There is laughter, banter, and general merriment. Sejake joins in too, recounting the memories of the last two years since most of the tenants moved in. “She [Sejake] respects us and vice versa,” Lubambo admits. “She does not have this perception that ‘you guys are tenants and I’m the landlord’. She does not think she is better than us, which is what I like about living here.”
Security and safety are also determinants for the students residing in her properties. Her homes are equipped with alarm systems, locked security gates, and caretakers. For Masethe, who lives here with her 16-year-old daughter, safety was a crucial consideration. She moved from Auckland Park, a more upscale suburb. “Auckland Park was closer to work, but the rent was too expensive,” says Lubambo, who also moved from there. “When I came to Soweto, I also had the perception that there is crime and all that, but it’s now my third year here and I feel safe.”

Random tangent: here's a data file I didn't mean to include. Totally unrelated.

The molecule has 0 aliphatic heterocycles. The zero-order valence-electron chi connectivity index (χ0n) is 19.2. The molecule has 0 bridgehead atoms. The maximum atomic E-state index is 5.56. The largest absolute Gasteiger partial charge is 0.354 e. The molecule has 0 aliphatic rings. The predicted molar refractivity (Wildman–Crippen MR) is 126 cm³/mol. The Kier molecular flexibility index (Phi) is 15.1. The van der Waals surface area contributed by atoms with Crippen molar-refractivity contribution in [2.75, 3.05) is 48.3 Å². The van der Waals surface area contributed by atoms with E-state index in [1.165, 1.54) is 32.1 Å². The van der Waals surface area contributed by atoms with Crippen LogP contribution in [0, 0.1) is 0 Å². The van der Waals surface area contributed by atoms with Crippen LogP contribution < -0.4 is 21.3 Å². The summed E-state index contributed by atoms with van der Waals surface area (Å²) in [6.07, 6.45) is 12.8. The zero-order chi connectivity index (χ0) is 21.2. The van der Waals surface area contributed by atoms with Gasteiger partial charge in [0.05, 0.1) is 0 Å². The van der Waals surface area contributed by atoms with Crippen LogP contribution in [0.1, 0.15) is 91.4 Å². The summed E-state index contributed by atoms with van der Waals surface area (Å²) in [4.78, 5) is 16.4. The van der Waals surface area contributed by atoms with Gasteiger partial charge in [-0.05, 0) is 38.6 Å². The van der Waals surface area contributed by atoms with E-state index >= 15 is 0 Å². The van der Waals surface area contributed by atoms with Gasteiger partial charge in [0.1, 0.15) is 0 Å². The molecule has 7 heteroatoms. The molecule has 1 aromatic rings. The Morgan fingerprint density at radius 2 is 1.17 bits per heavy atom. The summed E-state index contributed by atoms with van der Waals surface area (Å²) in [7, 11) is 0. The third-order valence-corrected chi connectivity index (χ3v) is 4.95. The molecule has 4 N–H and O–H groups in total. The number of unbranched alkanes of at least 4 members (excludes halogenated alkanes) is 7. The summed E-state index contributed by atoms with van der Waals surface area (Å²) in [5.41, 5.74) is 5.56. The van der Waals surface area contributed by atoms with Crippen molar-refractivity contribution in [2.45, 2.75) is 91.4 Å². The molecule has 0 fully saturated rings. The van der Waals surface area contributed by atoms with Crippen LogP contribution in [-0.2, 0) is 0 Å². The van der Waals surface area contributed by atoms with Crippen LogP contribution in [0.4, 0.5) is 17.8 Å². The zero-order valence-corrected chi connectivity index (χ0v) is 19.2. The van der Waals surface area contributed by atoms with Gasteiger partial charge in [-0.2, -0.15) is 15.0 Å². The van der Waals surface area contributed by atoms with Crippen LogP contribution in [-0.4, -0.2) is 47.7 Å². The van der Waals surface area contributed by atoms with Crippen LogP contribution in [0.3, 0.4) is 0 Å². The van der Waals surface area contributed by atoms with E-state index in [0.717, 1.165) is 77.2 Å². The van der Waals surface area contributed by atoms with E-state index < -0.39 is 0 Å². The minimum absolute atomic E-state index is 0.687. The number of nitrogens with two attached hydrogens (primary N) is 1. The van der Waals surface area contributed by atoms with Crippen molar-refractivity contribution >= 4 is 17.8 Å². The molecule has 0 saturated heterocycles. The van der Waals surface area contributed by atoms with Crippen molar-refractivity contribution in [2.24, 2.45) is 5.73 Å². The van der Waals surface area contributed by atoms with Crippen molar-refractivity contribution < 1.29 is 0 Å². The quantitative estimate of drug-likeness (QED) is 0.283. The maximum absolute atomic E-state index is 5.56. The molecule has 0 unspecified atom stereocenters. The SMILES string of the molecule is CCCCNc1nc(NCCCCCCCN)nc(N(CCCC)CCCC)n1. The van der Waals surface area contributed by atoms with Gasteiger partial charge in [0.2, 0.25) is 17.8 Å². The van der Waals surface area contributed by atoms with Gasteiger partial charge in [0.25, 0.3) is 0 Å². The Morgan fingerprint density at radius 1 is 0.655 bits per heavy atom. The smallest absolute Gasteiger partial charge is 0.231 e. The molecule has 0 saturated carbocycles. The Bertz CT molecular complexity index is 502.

University of Johannesburg student, Mogau Mabula, who lives in Sejake’s Pimville property, shares the same sentiment. “I do feel safe here and that was very important to me. It was a huge concern when I had to choose. I don’t like places where there are a lot of people.”
These living arrangements are also often inclusive.
Anna Mothapo, for example, lived in Polokwane in South Africa’s Limpopo province before she moved to Sejake’s Protea Glen residence. On account of her hearing disability, she had faced multiple harrowing experiences in her previous home, but not here, she says. She now lives amongst people who respect her and also hang out with her in the courtyard.
Mothapo is preparing lunch as Sejake walks into her room. “Anna is the best cook here,” Sejakes signs to Mothapo, as she erupts in laughter.